And so our fateful hero returns (that’s me, if you were unaware), after an exhaustion-induced hiatus, secondary to starting clerkships. Specifically, the surgical clerkship. I’ll start with my thoughts about clerkships in general, and then maybe dive into the life of a surgeon (or surgical clinical student).
Quick background: medical students do two years of classroom work (known as pre-clinical), then take a really freaking hard 8-hour test (known as “The Boards” or “Step One”). Then we spend our next two years working in the hospital in different specialties, seeing which ones we like, which we don’t, and trying to get exposure to that which is actually medicine.
So it’s the Sunday night before I’m about to begin, and I’m just nervous as hell. I know that the next day is going to be only orientation, with no actual patient interaction or anything, but my eager/anxious pit in my stomach has been swelling all night. Monday is very orientation-ish, with nothing too boring, and nothing too exciting. We talk about expectations, learn how to scrub into surgery, how to get into sterile gowns, get a basic idea of how clerkships and clinics work, have a couple lectures on surgery, and a workshop on suturing and tying knots. More on that whole business later. I iron all my shirts, have the better half show me which ties go with which shirts, and try to go to bed early.
Tuesday is the first official day. I’ve reviewed how to talk to a patient (called “taking a history”) and examining a patient (called “examining a patient”). I’ve read suggestions from classmates and previous students, and I’ve excitedly received my first page to learn what time to report to my team. Tuesday arrives, I wake up early (“early” still means about 6am, ha!), shower, get dressed, and drive over to my hospital where I’ll spend the next month.
I meet my team, which consists of a chief resident, two interns, and myself. Lots of personal attention, but lots of responsibility. I’m starting to already realize everything in medicine (and life?) is a trade-off. More attention, more responsibility. Give a drug for this problem, it causes that one. Perform this procedure for a disease with risk amount X, and hope that it’s less than the new risks you’ve made from the surgery.
You’re really, I mean really, just thrown in there. You finish second year taking your boards, and you think you’ve got medicine down pat. You know what every drug does and what it treats, you know how every disease process works. And then you get into clinics, and you’re immediately humbled. You know nothing. There are new acronyms, strange new drug names, new locations, new computer systems, and new people. But to everyone else, it’s totally normal. You’re already playing catch-up.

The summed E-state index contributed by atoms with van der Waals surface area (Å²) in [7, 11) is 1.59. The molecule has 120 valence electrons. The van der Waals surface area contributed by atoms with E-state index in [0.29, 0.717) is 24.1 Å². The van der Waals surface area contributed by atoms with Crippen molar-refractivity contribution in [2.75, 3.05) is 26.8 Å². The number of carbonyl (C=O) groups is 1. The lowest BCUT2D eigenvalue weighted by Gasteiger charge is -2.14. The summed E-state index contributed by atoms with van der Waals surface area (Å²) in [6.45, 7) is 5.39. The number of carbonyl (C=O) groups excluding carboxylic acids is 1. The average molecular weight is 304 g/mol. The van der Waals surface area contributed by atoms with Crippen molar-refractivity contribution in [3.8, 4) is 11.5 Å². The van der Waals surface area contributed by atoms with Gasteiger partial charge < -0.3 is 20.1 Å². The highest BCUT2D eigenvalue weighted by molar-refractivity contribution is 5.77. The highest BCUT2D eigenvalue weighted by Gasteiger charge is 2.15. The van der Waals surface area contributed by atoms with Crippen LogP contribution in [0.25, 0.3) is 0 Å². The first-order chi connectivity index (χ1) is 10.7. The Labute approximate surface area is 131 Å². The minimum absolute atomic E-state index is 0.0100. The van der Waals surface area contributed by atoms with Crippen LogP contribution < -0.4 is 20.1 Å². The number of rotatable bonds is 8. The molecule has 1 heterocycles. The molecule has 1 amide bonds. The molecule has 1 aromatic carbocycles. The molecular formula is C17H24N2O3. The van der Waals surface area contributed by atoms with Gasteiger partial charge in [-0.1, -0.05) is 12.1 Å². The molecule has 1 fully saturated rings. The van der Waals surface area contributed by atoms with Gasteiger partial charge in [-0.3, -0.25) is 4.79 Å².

You don’t want to seem like an idiot, but you’re also excited and inquizative. But you don’t want to be annoying, either. Your team isn’t just your team, it’s also people that are evaluating you, and trying to feel you out to see what kind of a team member you’re going to be. So you ask questions about things you’ve never ever heard of, and take notes to try to look up the rest later. You learn to mutter questions quietly and secretly to nurses and your interns, who will probably help you out (and aren’t really evaluating you as critically): they just finished medical school 3 weeks ago, so it’s easiest for them to remember where you’re at.
I quickly realized that real medicine is very different from ideal medicine. You’re supposed to give everyone a full check-up, look in their eyes, ears, and nose, and feel for their thyroid, but who has time for that? And different specialties want different things. Surgeons are obsessed with infections, fluids, nutrition, pooping, and farting. The obsession with the latter two is still novel to me. A patient told me he had a “tremendous fart,” and I was disappointed when no one else on my team even smirked at the description.
Feeling stupid makes you learn quickly, which is one reason I’m usually not too distraught when I get an answer wrong: I know it’ll be locked into my head from that point on. At the same time, “don’t get sick in July” is just way too true. Your doctors won’t be as quick to get a diagnosis, and your sutures won’t be as straight. Everyone’s supervised by multiple people, but July is usually especially hectic. You get a flood of new medical students, newly-graduated doctors, new residents, and new official attendings. Everyone’s trying to figure everything out, and it can be difficult.
The feeling has faded now, but I was so surprised at how very entitled I felt after my first week in the hospital. I was working 12-14 hour days, 80-90% on my feet, and I really felt like I should be getting some sort of special treatment because of it. That I should be rewarded or recognized for it. I wanted to go to the mall in my scrubs with my operating room hat hair so everyone would see that I’m a hard-working medical student. It was cognitivie dissonance at its finest: I’m paying $50k a year to work my ass off, so I figure there must be something I’m getting out of it right now. It was such a strong feeling that it really took some conscious effort to remind myself that I chose this path (and thank you, blog, for reminding me).
I’m incredibly exhausted, but incredibly happy. I’ve really started to get the hang of this whole clerkships thing (so far, at least), and it’s been a really amazing experience to see many of our patients go from the ICU to the wards to being discharged. I’m going to miss seeing them so frequently. And to you, the patient that we lost two weeks ago, and to your family, who allowed me to be part of the discussion about you: you’re one I will never forget. Thank you for your friendly smiles and waves each morning, and for trusting me into a most private part of your life. That physicians have the privelege and honor to be part of patients’ lives is a most amazing and sacred part of the practice.